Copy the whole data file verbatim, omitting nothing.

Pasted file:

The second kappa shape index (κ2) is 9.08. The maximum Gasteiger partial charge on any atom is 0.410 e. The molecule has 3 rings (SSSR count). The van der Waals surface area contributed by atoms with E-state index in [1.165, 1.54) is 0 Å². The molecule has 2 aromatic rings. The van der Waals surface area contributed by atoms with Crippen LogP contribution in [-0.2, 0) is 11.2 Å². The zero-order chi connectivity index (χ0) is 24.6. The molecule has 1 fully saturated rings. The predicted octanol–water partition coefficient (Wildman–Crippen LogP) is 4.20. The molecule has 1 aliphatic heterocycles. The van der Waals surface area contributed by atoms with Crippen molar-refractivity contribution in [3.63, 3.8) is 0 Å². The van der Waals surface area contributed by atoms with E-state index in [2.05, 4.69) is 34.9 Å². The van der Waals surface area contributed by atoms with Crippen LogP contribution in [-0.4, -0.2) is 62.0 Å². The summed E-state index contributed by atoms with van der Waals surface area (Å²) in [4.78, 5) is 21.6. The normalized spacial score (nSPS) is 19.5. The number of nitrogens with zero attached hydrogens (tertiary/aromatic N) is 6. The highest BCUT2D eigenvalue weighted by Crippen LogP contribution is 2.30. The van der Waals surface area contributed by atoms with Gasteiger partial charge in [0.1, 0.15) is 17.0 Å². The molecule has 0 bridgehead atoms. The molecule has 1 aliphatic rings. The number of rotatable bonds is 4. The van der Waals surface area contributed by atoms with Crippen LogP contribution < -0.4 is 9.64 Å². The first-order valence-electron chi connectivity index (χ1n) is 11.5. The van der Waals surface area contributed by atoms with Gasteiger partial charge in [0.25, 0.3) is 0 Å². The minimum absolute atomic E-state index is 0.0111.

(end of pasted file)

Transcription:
The second kappa shape index (κ2) is 9.08. The maximum Gasteiger partial charge on any atom is 0.410 e. The molecule has 3 rings (SSSR count). The van der Waals surface area contributed by atoms with E-state index in [1.165, 1.54) is 0 Å². The molecule has 2 aromatic rings. The van der Waals surface area contributed by atoms with Crippen LogP contribution in [-0.2, 0) is 11.2 Å². The zero-order chi connectivity index (χ0) is 24.6. The molecule has 1 fully saturated rings. The predicted octanol–water partition coefficient (Wildman–Crippen LogP) is 4.20. The molecule has 1 aliphatic heterocycles. The van der Waals surface area contributed by atoms with Crippen molar-refractivity contribution in [3.63, 3.8) is 0 Å². The van der Waals surface area contributed by atoms with E-state index in [2.05, 4.69) is 34.9 Å². The van der Waals surface area contributed by atoms with Crippen LogP contribution in [-0.4, -0.2) is 62.0 Å². The summed E-state index contributed by atoms with van der Waals surface area (Å²) in [4.78, 5) is 21.6. The normalized spacial score (nSPS) is 19.5. The number of nitrogens with zero attached hydrogens (tertiary/aromatic N) is 6. The highest BCUT2D eigenvalue weighted by Crippen LogP contribution is 2.30. The van der Waals surface area contributed by atoms with Gasteiger partial charge in [0.1, 0.15) is 17.0 Å². The molecule has 0 bridgehead atoms. The molecule has 1 aliphatic rings. The number of rotatable bonds is 4. The van der Waals surface area contributed by atoms with Crippen LogP contribution < -0.4 is 9.64 Å². The first-order valence-electron chi connectivity index (χ1n) is 11.5. The van der Waals surface area contributed by atoms with Gasteiger partial charge in [0.25, 0.3) is 0 Å². The minimum absolute atomic E-state index is 0.0111.